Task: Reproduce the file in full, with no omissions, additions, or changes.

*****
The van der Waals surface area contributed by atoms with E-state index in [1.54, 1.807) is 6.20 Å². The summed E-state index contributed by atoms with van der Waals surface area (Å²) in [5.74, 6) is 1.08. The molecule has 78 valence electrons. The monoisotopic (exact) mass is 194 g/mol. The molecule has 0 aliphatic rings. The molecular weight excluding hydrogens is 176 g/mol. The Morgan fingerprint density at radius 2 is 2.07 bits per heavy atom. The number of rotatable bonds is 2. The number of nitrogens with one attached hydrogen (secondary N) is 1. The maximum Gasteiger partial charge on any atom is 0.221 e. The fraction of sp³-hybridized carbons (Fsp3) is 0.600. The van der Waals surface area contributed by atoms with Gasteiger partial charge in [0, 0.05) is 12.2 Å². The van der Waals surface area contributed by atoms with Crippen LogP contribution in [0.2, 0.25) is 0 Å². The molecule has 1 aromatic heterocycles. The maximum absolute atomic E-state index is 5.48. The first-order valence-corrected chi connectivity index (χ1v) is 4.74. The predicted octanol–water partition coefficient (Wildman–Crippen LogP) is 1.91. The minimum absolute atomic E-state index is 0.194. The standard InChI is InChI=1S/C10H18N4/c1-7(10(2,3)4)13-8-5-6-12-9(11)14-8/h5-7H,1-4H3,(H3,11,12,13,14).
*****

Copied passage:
The van der Waals surface area contributed by atoms with E-state index in [1.54, 1.807) is 6.20 Å². The summed E-state index contributed by atoms with van der Waals surface area (Å²) in [5.74, 6) is 1.08. The molecule has 78 valence electrons. The monoisotopic (exact) mass is 194 g/mol. The molecule has 0 aliphatic rings. The molecular weight excluding hydrogens is 176 g/mol. The Morgan fingerprint density at radius 2 is 2.07 bits per heavy atom. The number of rotatable bonds is 2. The number of nitrogens with one attached hydrogen (secondary N) is 1. The maximum Gasteiger partial charge on any atom is 0.221 e. The fraction of sp³-hybridized carbons (Fsp3) is 0.600. The van der Waals surface area contributed by atoms with Gasteiger partial charge in [0, 0.05) is 12.2 Å². The van der Waals surface area contributed by atoms with Crippen LogP contribution in [0.2, 0.25) is 0 Å². The molecule has 1 aromatic heterocycles. The maximum absolute atomic E-state index is 5.48. The first-order valence-corrected chi connectivity index (χ1v) is 4.74. The predicted octanol–water partition coefficient (Wildman–Crippen LogP) is 1.91. The minimum absolute atomic E-state index is 0.194. The standard InChI is InChI=1S/C10H18N4/c1-7(10(2,3)4)13-8-5-6-12-9(11)14-8/h5-7H,1-4H3,(H3,11,12,13,14).